Results

Increased resistance to paclitaxel, docetaxel and anthracyclines in human ovarian cancer cells

To study chemotherapeutic resistance in ovarian cancer cells, we established three paclitaxel resistant cell lines by incremental and continuous exposure to paclitaxel, up to a final concentration of 25 nM. We observed marked increases in IC50 values for both paclitaxel and docetaxel (up to 75 fold) in all 3 cell lines representing three different histologic subtypes (Table 1). In addition, we observed distinct cross-resistance to anthracyclines, including epirubicin and doxorubicin (typically 3-10 fold) across all 3 cell line pairs (Table 1). Carboplatin is currently a standard treatment option, and we show cross-resistance to carboplatin in the TOV112D cell line, which may indicate improved clinical benefit in the endometrioid ovarian subtype (Table 1).
Table 1

The half maximal inhibitory concentration (IC50) in human ovarian cancer cells

 

Paclitaxel (nM)

Docetaxel (nM)

Epirubicin (nM)

Doxorubicin (nM)

Carboplatin (uM)

TOV21G N

1.31 ± 0.75

0.17 ± 4.43

6.30 ± 1.90

0.02 ± 1.01

17.99 ± 1.27

TOV21G R

44.64 ± 15.41 (34)

10.73 ± 1.28 (63)

20.06 ± 1.48 (3)

9.90 ± 1.72 (495)

0.59 ± 4.64

TOV112D N

1.49 ± 1.40

0.86 ± 1.50

9.60 ± 1.10

11.19 ± 1.11

80.81 ± 1.08

TOV112D R

28.26 ± 1.06 (19)

13.91 ± 1.11 (16)

34.78 ± 1.10 (3.6)

30.16 ± 1.09 (3)

140.0 ± 1.45 (2)

COV504 N

1.91 ± 1.85

0.30 ± 3.37

31.56 ± 1.48

47.58 ± 1.81

103.68 ± 1.14

COV504 R

75.51 ± 27.44 (40)

23.08 ± 1.25 (77)

290.33 ± 2.20 (9)

250.58 ± 2.50 (5)

35.16 ± 1.35

The IC50 in both native (N) and drug resistant (R) ovarian cancer cell lines were determined by incremental and continuous exposure to drug. Drug resistance is clearly defined in all subtypes and most evident in the epithelial serous cell line, represented by COV504 for both taxanes and anthracyclines (± standard deviation, average of 3 independent experiments). The resistance factor is shown in parentheses and highlights drug resistance (resistant IC50/native IC50) for each cell line pair

Reduced cell apoptosis in paclitaxel resistant human ovarian cancer cells

During exposure of native and resistant cell lines to increasing concentrations of paclitaxel, we demonstrated that paclitaxel resistant cell lines exhibited reduced cell apoptosis relative to their native counterparts, following exposure to 25 and 1000 nM paclitaxel treatment (Table 2). For example, the percentage of apoptotic cells in the native TOV21G ovarian cells was 59% versus 14% in the resistant cells, following the addition of 25 nM paclitaxel. This result was equally marked in the TOV112D ovarian cells where 63% of native cells were apoptotic versus 4% in the resistant cell line. Lastly, a similar trend was observed in the COV504 ovarian cells where 26% of the native cells were apoptotic compared to 10% of the resistant ovarian cells in the presence of 25 nM paclitaxel. The treatment of resistant ovarian cell lines with 25 nM paclitaxel clearly resulted in reduced cell apoptosis across all subtypes observed.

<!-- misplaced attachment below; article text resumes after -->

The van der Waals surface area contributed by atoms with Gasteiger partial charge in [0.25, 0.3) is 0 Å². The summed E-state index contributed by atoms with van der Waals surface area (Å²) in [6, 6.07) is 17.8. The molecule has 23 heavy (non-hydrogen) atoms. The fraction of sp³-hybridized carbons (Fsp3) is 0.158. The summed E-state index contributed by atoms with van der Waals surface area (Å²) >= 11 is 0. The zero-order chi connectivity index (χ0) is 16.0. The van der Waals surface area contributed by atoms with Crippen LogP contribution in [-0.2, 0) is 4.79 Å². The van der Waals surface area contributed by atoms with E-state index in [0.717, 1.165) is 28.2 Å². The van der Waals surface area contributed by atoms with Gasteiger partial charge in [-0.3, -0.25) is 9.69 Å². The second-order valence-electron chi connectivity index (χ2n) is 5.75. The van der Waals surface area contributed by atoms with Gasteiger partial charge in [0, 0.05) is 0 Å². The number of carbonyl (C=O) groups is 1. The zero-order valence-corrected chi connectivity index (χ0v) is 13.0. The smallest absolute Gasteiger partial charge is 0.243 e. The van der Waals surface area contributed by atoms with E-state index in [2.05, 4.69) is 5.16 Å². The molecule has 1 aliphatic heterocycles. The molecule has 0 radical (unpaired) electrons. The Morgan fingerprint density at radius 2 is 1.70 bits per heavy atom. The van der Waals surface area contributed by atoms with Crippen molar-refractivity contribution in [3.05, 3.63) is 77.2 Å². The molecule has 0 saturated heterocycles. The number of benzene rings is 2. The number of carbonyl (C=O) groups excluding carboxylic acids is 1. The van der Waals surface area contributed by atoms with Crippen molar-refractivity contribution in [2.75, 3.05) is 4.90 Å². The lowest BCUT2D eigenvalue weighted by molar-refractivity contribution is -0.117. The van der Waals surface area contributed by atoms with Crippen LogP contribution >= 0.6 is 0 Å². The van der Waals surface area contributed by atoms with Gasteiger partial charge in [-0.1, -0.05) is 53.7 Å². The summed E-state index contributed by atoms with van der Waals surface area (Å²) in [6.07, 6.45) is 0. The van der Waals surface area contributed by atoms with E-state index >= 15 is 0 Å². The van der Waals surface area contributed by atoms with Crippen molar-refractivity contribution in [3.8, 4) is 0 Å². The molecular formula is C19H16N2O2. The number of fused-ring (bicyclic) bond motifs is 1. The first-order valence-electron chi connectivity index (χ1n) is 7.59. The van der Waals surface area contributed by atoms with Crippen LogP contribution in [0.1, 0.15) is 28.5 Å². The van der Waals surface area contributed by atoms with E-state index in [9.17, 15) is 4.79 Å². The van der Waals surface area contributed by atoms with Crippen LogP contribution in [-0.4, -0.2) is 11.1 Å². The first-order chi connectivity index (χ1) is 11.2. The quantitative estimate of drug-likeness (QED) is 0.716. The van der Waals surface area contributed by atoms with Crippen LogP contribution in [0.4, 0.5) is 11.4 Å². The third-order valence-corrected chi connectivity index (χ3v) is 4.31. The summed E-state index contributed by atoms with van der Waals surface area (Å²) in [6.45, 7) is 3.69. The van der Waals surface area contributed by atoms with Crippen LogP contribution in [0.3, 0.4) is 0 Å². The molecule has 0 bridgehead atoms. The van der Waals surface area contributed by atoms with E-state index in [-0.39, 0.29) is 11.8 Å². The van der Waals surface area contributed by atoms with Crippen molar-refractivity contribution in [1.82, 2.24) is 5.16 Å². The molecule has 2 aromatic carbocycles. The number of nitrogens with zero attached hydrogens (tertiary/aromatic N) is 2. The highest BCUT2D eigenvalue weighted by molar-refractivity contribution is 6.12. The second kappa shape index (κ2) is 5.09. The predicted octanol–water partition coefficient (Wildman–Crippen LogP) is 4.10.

Table 2

Percentages of apoptotic ovarian cells following the absence or presence of paclitaxel

 

DMSO

Paclitaxel (25nM)

Paclitaxel (1000 nM)

TOV21G N

6.00

58.60

63.00

(±0.38)

(±4.50)

(±2.80)

TOV21G R

11.20

13.601

56.70

(±5.50)

(±1.10)

(±30.70)

TOV112D N

1.80

63.20

82.00

(±0.18)

(±0.50)

(±0.25)

TOV112D R

2.00

3.702

69.00

(±0.27)

(±0.57)

(±0.87)

COV504 N

7.40

25.70

49.60

(±4.40)

(±6.70)

(±25.30)

COV504 R

8.40

10.003

29.60

(±4.40)

(±1.80)

(±6.20)

Annexin V staining was used to determine the early detection of apoptotic cells and after 72 hours, apoptosis is evident in both native (N) and paclitaxel resistant (R) cell lines, in all three subtypes TOV21G, TOV112D and COV504. Both the native and resistant cell lines were exposed to increasing concentrations of paclitaxel; all three paclitaxel resistant cell lines exhibited reduced apoptotic induction when exposed to 25 and 1000 nM paclitaxel treatment (± standard deviation, average of 3 independent experiments). 1(p < 0.01) 2(p < 0.04) 3(p < 0.05) versus corresponding native groups

Paclitaxel resistant human ovarian cells overcome G2/M arrest

We monitored cell cycle progression in both the native and resistant ovarian cell lines (±) 25 nM paclitaxel and we found that the resistant cell lines were able to overcome paclitaxel induced G2/M arrest and progress through the cell cycle. At 12 hours, paclitaxel treatment of the native TOV21G, TOV112D and COV504 cells caused a G2/M block and a failure to progress to the G0/G1 phase (Fig. 1). Specifically, the G2/M population of TOV112D native cells increased considerably from 26% to 55% upon exposure to paclitaxel, indicating mitotic arrest in G2/M, compared with a minimal change of 29% to 36% in the TOV112D resistant cells. The increase in cell accumulation at the G2/M phase was accompanied by a decrease of cell population in the G1 phase for the native cells. Similar results were observed in the COV504 resistant cell line, whereby the G1 population changed minimally from 35% to 36% following paclitaxel treatment. These results verify that paclitaxel inhibits cell growth by inducing a block at G2/M phase in several subtypes of ovarian cancer cells, however this effect is more apparent in the native cell lines rather than the resistant cell lines, and overcoming G2/M arrest is a potential process linked to paclitaxel resistance.